Hand and Wrist Pain and Injuries
Common causes of hand or wrist pain include trauma like fractures, dislocations, sprains, and strains), arthritis and overuse injuries, like tendonitis or carpal tunnel syndrome. In addition, other conditions that may cause pain include ganglion cysts, trigger finger and other nerve injuries.
The Providence Hand & Reconstructive Surgery program is part of Providence Orthopedics & Sports Medicine. Our board-certified team of specialists are known for their exceptional hand, wrist and arm care, providing nonsurgical, surgical, reconstructive and orthopedic trauma services for all ages – infants through adults.
The team specializes in hand and wrist treatments, as well as expertise in upper extremity and reconstructive surgery (tissue and nerve), from fingertip to shoulder, to treat the following conditions:
- Trigger digit
- Carpal tunnel
- Cubital tunnel
- Joint replacement
- Complex reconstruction (including plastics)
- Nerve repair
- Congenital deformities
- Targeted muscle reinnervation (TMR) surgery
Prior to having surgery, your hand or wrist will most likely be treated with non-surgical options. Changes to your work environment or wearing a brace or a cast may help alleviate pain. Many patients find that their symptoms improve from a treatment plan using one or more of these options:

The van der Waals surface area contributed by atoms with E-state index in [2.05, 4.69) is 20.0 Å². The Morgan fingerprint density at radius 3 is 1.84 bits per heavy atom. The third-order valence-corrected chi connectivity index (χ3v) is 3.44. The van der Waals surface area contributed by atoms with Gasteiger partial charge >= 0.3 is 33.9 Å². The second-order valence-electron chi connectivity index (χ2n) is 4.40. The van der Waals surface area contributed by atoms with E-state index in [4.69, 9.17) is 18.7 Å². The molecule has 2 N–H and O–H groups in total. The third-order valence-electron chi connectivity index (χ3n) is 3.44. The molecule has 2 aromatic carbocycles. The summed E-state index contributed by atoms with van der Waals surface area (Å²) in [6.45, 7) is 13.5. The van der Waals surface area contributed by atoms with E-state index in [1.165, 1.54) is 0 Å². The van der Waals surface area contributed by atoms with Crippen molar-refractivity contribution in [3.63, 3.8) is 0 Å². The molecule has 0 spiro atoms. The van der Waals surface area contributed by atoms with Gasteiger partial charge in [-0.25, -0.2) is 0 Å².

- Over-the-counter medications
- Occupational therapy with one of our certified hand therapists
- Changes to your workspace
- Wrist splints or steroid injections in the wrist to relieve pain
Carpal tunnel surgery
Over time, prolonged positions, such as typing on a keyboard, can cause swelling along the carpal tunnel. This narrow passageway allows nerves and tendons to reach your fingers. Swelling can press down on the nerve, resulting in feeling pain in the hands, numbness or tingling with activity, cramping or difficulty performing routine tasks.
If hand surgery is needed, this will be performed as an outpatient procedure. During a carpal tunnel release, a hand surgeon cuts through the ligament that is pressing down on the carpal tunnel. This provides more room for the median nerve and tendons passing through the tunnel, bringing pain relief and better function. Post surgery, our physical therapy staff will work with you closely to get your hands and wrists feeling strong and pain-free.